0

Last night I unplugged my wireless USB headset receiver from my computer, and one of my monitors disconnected and will not reconnect. So far I've done some troubleshooting including:

  • Restarting my computer.
  • Using a different port on my graphics card. They are all confirmed working with two different monitors.
  • Using a different input on the monitor.
  • Switching out all cables/adapters. Again confirmed working with the same two different monitors.
  • Testing the monitor with a different computer. It is confirmed working.
  • On Windows 10, going to the device manager in the control panel and uninstalling/reinstalling my graphics card.
  • Power cycling the monitor.
  • Updating drivers.
  • Switching to Linux Mint 19.3. Still no picture.
  • Using a fourth monitor. My computer did not detect this one.

After doing all of the above my computer will not detect the monitor and I am at a loss of what to do next. For reference I am using an Nvidia GTX 1660 Ti with driver 26.21.14.4587, and the port I was using for the receiver was on an internal PCIE add-in card. My graphics card has 3 display port ports and one HDMI and I was using a generic HDMI to display port adapter for the monitor.

Thanks in advance for any help or ideas.

0

If all of the hardware links have been tested independently, and you can't find/enable it in the display manager's Display settings, maybe X has done something funky to the config relationship. Does it show the monitor connected with a mode set when you run xrandr?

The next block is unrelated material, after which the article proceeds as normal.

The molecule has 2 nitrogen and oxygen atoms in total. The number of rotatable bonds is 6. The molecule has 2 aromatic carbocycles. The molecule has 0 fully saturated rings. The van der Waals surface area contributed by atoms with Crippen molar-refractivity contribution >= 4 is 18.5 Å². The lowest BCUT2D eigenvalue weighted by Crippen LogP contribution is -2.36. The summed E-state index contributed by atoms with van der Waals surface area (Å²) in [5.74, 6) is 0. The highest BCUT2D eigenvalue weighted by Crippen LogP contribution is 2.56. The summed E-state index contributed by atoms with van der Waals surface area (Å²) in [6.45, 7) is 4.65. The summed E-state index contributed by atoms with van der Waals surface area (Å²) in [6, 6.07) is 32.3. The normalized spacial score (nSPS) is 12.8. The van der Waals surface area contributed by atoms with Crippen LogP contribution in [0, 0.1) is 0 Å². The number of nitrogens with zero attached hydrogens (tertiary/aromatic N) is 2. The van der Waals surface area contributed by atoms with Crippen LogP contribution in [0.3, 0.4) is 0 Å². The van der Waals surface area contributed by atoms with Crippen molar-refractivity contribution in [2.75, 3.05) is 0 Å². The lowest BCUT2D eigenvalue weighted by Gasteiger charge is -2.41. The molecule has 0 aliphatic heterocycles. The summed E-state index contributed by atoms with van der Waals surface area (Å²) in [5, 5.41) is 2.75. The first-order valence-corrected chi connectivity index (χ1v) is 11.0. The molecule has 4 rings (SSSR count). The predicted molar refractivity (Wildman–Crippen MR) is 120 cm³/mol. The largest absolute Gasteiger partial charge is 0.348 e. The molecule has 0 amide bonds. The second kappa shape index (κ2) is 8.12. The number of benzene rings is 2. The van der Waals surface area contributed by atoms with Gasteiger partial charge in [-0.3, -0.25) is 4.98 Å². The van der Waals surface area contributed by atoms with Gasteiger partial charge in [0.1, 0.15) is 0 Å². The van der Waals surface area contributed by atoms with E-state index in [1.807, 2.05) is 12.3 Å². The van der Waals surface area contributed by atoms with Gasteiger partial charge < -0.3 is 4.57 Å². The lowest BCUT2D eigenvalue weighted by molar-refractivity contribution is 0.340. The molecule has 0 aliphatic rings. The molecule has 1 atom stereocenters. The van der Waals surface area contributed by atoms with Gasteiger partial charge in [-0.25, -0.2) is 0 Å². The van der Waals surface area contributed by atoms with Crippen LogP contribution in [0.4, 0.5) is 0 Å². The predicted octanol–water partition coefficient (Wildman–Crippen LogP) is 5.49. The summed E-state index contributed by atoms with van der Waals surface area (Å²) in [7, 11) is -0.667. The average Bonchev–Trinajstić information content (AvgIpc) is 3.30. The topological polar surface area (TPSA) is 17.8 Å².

You could try

xrandr --output [port_name] --auto --brightness 1

Which should turn it on if it's just been --offed somehow, and make sure brightness is up. If it shows up, lists modes, but doesn't have one starred, you might have to do xrandr --output [port] --mode [resolution]

or xset -dpms to turn off any power management stuff that could be strange on this hardware

Also check your /etc/X11/xorg.conf, /etc/X11/xorg.conf.d/, and /usr/share/X11/xorg.conf.d/ for anything strange.

I think I also once had a problem where I've had to re-add the xrandr mode entirely to make a monitor work, there's a guide to doing that here if you want to try it, but usually adding a mode to a port listing none is usually only used for making virtual screens.

But to be honest none of that shouldn't be fixed by switching distro, unless it's being caused by a config file or partition you're keeping between them

Have you tried running a graphical session as the root user, seeing if that makes a difference?

good luck!

1
  • For reference I primarily use Windows 10 and have used Linux for about a month, but I'm working through that guide you linked to try and get the monitor detected in Linux. I got to the "addmode" step and got a BadMatch error, and I'm still working to resolve that. – jerrythesphere Apr 25 '20 at 14:51
0

The problem was a bad HDMI cable. I should have been more thorough in my basic troubleshooting.

Your Answer

By clicking “Post Your Answer”, you agree to our terms of service, privacy policy and cookie policy

Not the answer you're looking for? Browse other questions tagged or ask your own question.